So the Occupy movement has come to London, and the good folk of Goldman Sachs are now obliged to walk past anti-bank demonstrators in the heart of the City on their way to work. The protest laboratory at Occupy Wall Street in New York has spawned copycats and inspired activists the world over and, though their claim to be "the 99 per cent" rather overstates the numbers, it is impossible to deny that something significant is happening.
But, will the demonstrations achieve anything lasting, or will they fizzle out as a fiery autumn turns to cold and drizzly winter?
As any of the traders and deal-makers walking past St Paul's yesterday could have told the protesters, winning support for your demands means finding and exploiting points of leverage. Yet the Occupy movement is self-defeatingly determined not only to avoid using such tactics, but also to avoid making any particular demands. One New York protester was quoted yesterday saying "the second we start making demands, we start splintering and we are no longer the 99 per cent".
The statement of principles tweeted by #OccupyLSX over the weekend is utopian stuff. The current system is unsustainable, undemocratic and unjust, it says. "We need alternatives; this is where we work towards them."
Except demonstrating in Paternoster Square is not how you get "structural change towards authentic global equality". It is by identifying the points at which politicians can be persuaded to change their support for a particular status quo and support a new policy that might curb bank profits, or undermine austerity, or redistribute wealth and opportunity. The protesters should take precisely no heart from the fact that major international figures are now nodding in their direction. Ban Ki-moon, the United Nations general-secretary, said in Switzerland yesterday that he understood the economic frustrations that had led to the Occupy movement, which is "trying to send a very clear and unambiguous message around the world". Even the Chinese foreign ministry is a supporter, it seems. "There are issues here that are worth pondering," its spokesman said. Major figures have decided that there is nothing dangerous in embracing a movement that aims to be all things to all.
There is a thin thread that runs through these protest movements, that ties together the disparate grievances and unites the many themes found on placards from Athens to Zuccotti Park in New York. It has found voice in the idea of the 99 per cent, and it has opened a window at last to talk about inequality, not just as a result of the recession but also as an under-appreciated cause of the financial crisis.
Income inequality in the West soared until the credit crisis. In the US, thanks to the work of economists Emmanuel Saez and Thomas Piketty, we know that two-thirds of the nation's income gains between 2002 and 2007 flowed to the top 1 per cent of households, and that top 1 per cent held a larger share of income in 2007 than at any time since 1928 – the year before the Great Crash. In the UK, the Gini coefficient, an international measure of income disparity, crept up relentlessly.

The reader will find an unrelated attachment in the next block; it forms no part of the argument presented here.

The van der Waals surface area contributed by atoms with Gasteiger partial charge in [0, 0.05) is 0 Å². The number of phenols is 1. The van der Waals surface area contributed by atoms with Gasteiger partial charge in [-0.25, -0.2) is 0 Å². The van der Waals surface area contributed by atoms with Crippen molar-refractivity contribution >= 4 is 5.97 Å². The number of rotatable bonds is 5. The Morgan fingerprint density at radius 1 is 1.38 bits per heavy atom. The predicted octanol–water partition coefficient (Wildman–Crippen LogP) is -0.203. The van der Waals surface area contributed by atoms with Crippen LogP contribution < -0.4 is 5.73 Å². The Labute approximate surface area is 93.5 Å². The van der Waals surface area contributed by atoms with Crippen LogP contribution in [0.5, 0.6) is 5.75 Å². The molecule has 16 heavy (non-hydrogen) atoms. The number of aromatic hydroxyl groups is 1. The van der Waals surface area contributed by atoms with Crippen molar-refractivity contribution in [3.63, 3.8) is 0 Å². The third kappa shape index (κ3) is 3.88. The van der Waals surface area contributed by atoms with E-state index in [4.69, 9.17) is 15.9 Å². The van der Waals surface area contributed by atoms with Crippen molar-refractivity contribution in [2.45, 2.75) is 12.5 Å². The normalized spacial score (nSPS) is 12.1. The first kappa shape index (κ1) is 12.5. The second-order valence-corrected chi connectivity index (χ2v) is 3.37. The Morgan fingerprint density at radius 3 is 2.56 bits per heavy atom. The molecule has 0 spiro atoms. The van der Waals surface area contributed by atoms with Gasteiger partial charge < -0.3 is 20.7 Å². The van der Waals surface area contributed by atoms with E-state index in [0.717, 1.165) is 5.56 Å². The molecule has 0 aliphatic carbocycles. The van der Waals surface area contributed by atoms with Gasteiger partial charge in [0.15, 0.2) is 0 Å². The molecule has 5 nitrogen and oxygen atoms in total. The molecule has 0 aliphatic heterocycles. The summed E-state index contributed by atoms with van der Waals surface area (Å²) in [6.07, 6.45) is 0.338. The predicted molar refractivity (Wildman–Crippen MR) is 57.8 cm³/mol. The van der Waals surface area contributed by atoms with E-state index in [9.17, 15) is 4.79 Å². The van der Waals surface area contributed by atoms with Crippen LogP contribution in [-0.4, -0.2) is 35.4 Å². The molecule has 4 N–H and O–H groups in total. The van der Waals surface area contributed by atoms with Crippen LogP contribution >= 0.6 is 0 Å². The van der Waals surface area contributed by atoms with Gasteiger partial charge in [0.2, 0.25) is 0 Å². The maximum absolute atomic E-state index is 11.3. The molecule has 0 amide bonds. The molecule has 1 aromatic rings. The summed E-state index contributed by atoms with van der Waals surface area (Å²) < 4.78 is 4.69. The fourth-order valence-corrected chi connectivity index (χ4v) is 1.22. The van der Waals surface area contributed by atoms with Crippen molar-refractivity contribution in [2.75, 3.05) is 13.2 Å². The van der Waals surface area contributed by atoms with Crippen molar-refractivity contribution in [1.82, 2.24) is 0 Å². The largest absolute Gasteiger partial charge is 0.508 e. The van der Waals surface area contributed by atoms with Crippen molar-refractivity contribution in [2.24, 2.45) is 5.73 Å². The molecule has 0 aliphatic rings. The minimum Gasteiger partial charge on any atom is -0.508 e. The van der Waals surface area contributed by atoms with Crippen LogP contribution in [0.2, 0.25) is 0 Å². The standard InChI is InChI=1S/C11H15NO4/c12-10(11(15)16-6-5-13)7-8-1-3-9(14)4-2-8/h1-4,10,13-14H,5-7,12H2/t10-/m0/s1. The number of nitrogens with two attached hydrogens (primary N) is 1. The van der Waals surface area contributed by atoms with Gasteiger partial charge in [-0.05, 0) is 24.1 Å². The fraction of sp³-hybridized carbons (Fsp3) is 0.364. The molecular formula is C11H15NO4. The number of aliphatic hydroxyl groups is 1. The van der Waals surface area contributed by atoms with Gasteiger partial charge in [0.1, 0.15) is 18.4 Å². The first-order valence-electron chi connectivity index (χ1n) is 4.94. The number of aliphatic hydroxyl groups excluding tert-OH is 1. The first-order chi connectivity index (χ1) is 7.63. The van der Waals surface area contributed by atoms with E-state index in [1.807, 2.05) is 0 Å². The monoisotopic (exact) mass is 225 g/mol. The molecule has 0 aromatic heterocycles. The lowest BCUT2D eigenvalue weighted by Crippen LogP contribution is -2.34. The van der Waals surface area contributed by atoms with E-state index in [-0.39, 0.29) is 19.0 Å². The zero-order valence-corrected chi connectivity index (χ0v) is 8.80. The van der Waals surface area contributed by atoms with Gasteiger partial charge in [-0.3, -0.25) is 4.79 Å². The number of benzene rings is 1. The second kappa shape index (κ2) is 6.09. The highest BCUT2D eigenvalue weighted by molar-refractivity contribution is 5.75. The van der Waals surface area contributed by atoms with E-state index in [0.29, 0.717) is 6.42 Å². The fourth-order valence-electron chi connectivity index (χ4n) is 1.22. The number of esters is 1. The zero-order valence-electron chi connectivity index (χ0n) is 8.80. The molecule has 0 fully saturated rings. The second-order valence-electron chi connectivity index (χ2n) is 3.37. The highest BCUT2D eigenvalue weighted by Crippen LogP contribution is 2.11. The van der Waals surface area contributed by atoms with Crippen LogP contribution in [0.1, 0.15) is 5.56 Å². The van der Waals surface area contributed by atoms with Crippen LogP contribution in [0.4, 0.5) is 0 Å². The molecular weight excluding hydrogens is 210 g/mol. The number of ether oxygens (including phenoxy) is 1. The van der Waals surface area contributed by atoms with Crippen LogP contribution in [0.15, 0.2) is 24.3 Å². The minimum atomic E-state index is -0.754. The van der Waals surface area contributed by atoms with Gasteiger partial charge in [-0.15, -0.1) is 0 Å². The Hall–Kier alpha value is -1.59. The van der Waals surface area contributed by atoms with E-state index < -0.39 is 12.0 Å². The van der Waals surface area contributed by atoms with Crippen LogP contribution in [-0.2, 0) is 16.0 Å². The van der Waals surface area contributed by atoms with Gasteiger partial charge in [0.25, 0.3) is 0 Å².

The link between huge income disparities and financial crises is more than just a coincidence. J K Galbraith, in his definitive work, The Great Crash, 1929, identified "the bad distribution of income" as one of five factors that contributed to the stock-market plunge and subsequent Great Depression. With more money than they know what to do with, the super-rich spend on luxuries and speculative investments only to pull them back sharply when exuberance is exhausted and fear threatens to take over. This sort of economy is more volatile than one that is more broadly based, one in which the 99 per cent holds more of the economic power.
Income inequality is only one of the many themes on display in the Occupy movement, but it is the most important. It also has the most scope to be translated into real policy demands and a point of political leverage at election time. It would be a shame if the Occupy movement lost the opportunity to generate real change because of its breadth and lack of depth.
BP's judicious decision to settle with Anadarko
To think there was a moment, as oil spewed from the Macondo well in the Gulf of Mexico, that speculators were actually betting that the disaster could be the end of BP.
The oil giant accompanied the settlement of its legal dispute with Macondo co-owner Anadarko yesterday by calling for its other partners, Halliburton and Transocean, to settle their own disputes and agree to pay their fair share of the clean-up costs.
No wonder BP has regained its confidence. The US federal investigation into the explosion at the Deepwater Horizon rig and the Macondo spill, which published its findings in the summer, spread blame among all of those working on the rig. It was hard to remember as President Obama promised to keep his boot on BP's throat and as Tony Hayward stuttered his way through a hostile Congressional hearing, but disasters such as this often turn out to be the result of an unholy coincidence of mistakes rather than a single act of gross negligence.
And so it has turned out, as the federal report concluded and as Anadarko has conceded by settling and dropping its legal action against BP alleging gross negligence yesterday.
The $4bn settlement is less than BP might eventually have achieved, given Anadarko's sizeable stake in Macondo. However, it is a judicious decision, given that BP must free up legal resources to fight on other fronts. Halliburton and Transocean will probably soon come round, too, but those in the fishing and tourism industries on the Gulf Coast may not.